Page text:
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Super 8

Director: J.J. Abrams
Cast: Kyle Chandler, Elle Fanning, Joel Courtney, Gabriel Basso, Noah Emmerich, Ron Eldard, Riley Griffiths, Ryan Lee, Zach Mills, Glynn Turman

(Amblin Entertainment, Bad Robot; US theatrical: 10 Jun 2011 (General release); UK theatrical: 5 Aug 2011 (General release); 2011)

Did It Look Good?

 
Come a little closer huh, ah will ya huh.
Close enough to look in my eyes, Sharona.
—The Knack, “My Sharona”


The best thing about Super 8 is the Super 8. Fourteen-year-old Joe (Joel Courtney) is helping his best friend Charles (Riley Griffiths) make a movie, a zombie picture where the actors lurch and stagger, spurt blood from their mouths when they slam their heads against nails on a wall. The Super 8 look of these scenes is terrific, grainy and blocky, ambitious and familiar.

Charles’ story has a detective, played by the boys’ tallest classmate, Martin (Gabriel Basso), in a bad suit and glasses, and a few explosives effects, engineered by their firebuggy friend Cary (Ryan Lee). Joe’s on makeup (asked how he’s come up with the look of zombie skin, he elucidates the dry brush technique, for which he uses Euro Gray: “Oh my God, there’s like 14 different grays, it’s crazy”). Each day the crew heads out to shoot, determined to make a film contest deadline. When Charles makes a change, Joey’s reluctant. “I just don’t understand why the wife makes it a story,” he complains. Charles explains that this helps the audience care what happens to him: “It matters because she loves him.”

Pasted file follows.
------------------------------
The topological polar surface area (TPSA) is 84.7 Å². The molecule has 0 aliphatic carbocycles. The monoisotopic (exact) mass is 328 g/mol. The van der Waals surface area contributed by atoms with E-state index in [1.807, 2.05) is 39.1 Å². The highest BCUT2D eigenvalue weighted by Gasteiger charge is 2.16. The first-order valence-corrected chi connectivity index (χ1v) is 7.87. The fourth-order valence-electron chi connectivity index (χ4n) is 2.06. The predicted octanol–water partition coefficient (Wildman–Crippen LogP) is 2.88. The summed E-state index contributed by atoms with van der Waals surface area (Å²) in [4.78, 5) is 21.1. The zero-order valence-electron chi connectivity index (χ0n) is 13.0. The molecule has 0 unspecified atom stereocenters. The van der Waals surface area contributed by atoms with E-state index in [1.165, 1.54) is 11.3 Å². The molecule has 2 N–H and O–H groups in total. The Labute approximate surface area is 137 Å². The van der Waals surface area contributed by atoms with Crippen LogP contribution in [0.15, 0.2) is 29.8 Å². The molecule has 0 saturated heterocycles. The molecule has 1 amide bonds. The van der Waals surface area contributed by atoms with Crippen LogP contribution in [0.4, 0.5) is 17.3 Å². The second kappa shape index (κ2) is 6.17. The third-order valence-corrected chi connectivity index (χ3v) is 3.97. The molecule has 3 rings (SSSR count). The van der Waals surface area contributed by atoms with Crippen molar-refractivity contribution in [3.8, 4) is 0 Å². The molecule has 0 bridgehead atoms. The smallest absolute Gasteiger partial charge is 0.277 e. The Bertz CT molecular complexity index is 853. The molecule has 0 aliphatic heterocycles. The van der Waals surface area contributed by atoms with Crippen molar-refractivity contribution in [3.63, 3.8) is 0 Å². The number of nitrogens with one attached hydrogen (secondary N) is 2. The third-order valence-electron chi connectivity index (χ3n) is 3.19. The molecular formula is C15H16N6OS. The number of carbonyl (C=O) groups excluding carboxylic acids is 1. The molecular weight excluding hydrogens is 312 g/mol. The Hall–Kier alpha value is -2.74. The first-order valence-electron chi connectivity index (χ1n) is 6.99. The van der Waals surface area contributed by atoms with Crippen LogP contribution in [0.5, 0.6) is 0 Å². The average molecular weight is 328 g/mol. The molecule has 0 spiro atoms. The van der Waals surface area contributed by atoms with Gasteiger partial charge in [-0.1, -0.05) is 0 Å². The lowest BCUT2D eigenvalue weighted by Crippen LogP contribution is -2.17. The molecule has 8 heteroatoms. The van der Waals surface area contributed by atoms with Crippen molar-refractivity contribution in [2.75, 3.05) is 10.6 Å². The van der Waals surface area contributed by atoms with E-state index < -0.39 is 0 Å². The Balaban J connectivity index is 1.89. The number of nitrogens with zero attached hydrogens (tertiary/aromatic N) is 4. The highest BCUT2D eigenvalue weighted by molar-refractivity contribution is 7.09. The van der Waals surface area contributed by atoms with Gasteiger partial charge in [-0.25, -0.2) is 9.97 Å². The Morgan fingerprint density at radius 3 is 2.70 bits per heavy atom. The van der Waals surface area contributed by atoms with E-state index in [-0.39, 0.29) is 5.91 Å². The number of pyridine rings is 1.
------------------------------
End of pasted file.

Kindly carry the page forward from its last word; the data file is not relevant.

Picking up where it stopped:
It’s filmmaking 101, and like Charles’ zombie movie, Super 8, produced by Steven Spielberg and directed by J.J. Abrams, is rather wonderfully basic. Clever and well-made basic, celebratory and self-aware basic, but basic nonetheless. So, when the boys bring in Alice (Elle Fanning) to play the wife, everything changes. Not only does she borrow her dad’s Skylark to drive them to the train station to shoot, but she’s also an astoundingly good actor: as she pleads with her husband not to go after the zombies, to stay with her instead, her cheeks seem even paler than before, and eyes begin to well up. The boys watching her are utterly transfixed, and so are you.


So far, so excellent. In this assortment of kids, Super 8 shows a reverence for detail. It’s 1979, Walter Cronkite’s talking about Three Mile Island and the boys ride their bikes everywhere, even to cross the street, and eat Twizzlers. Joe papers his bedroom walls with posters (“Keep on truckin’”) and builds model trains and classic movie monsters (the hunchback of Notre Dame, Romero’s zombies). His mom has died recently in an accident at the steel mill, leaving his dad Jack (Kyle Chandler), bereft, immersing himself in his work as a deputy. He thinks Joe should go to baseball camp, away. “It’d be good for you to spend some time with some kids who don’t run around with cameras and monster makeup,” he murmurs, looking off screen as Joe’s face falls. In turn, Joe’s been spending his time on the movie and at Charles’ house, surrounded by siblings and couple of amiable parents (“You always have a place here,” assures Charles’ dad). Joe is completely smitten by Alice. And watching her with him, through the Super 8 frame, you know exactly why.